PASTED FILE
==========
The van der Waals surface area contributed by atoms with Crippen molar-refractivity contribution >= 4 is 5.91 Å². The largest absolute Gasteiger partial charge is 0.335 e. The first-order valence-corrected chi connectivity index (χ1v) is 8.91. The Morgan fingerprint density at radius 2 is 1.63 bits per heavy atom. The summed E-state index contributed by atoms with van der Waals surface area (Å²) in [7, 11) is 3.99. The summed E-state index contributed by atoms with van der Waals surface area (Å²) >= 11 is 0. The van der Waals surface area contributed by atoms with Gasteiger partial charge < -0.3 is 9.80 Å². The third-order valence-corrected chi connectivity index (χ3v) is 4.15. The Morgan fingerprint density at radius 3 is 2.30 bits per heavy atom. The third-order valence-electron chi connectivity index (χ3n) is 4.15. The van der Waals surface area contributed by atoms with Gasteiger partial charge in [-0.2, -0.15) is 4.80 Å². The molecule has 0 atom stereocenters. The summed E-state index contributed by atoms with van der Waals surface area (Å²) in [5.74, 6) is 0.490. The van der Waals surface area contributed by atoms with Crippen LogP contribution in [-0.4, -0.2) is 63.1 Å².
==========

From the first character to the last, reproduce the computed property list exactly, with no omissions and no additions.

The van der Waals surface area contributed by atoms with Crippen molar-refractivity contribution >= 4 is 5.91 Å². The largest absolute Gasteiger partial charge is 0.335 e. The first-order valence-corrected chi connectivity index (χ1v) is 8.91. The Morgan fingerprint density at radius 2 is 1.63 bits per heavy atom. The summed E-state index contributed by atoms with van der Waals surface area (Å²) in [7, 11) is 3.99. The summed E-state index contributed by atoms with van der Waals surface area (Å²) >= 11 is 0. The van der Waals surface area contributed by atoms with Gasteiger partial charge < -0.3 is 9.80 Å². The third-order valence-corrected chi connectivity index (χ3v) is 4.15. The Morgan fingerprint density at radius 3 is 2.30 bits per heavy atom. The third-order valence-electron chi connectivity index (χ3n) is 4.15. The van der Waals surface area contributed by atoms with Gasteiger partial charge in [-0.2, -0.15) is 4.80 Å². The molecule has 0 atom stereocenters. The summed E-state index contributed by atoms with van der Waals surface area (Å²) in [5.74, 6) is 0.490. The van der Waals surface area contributed by atoms with Crippen LogP contribution in [-0.4, -0.2) is 63.1 Å².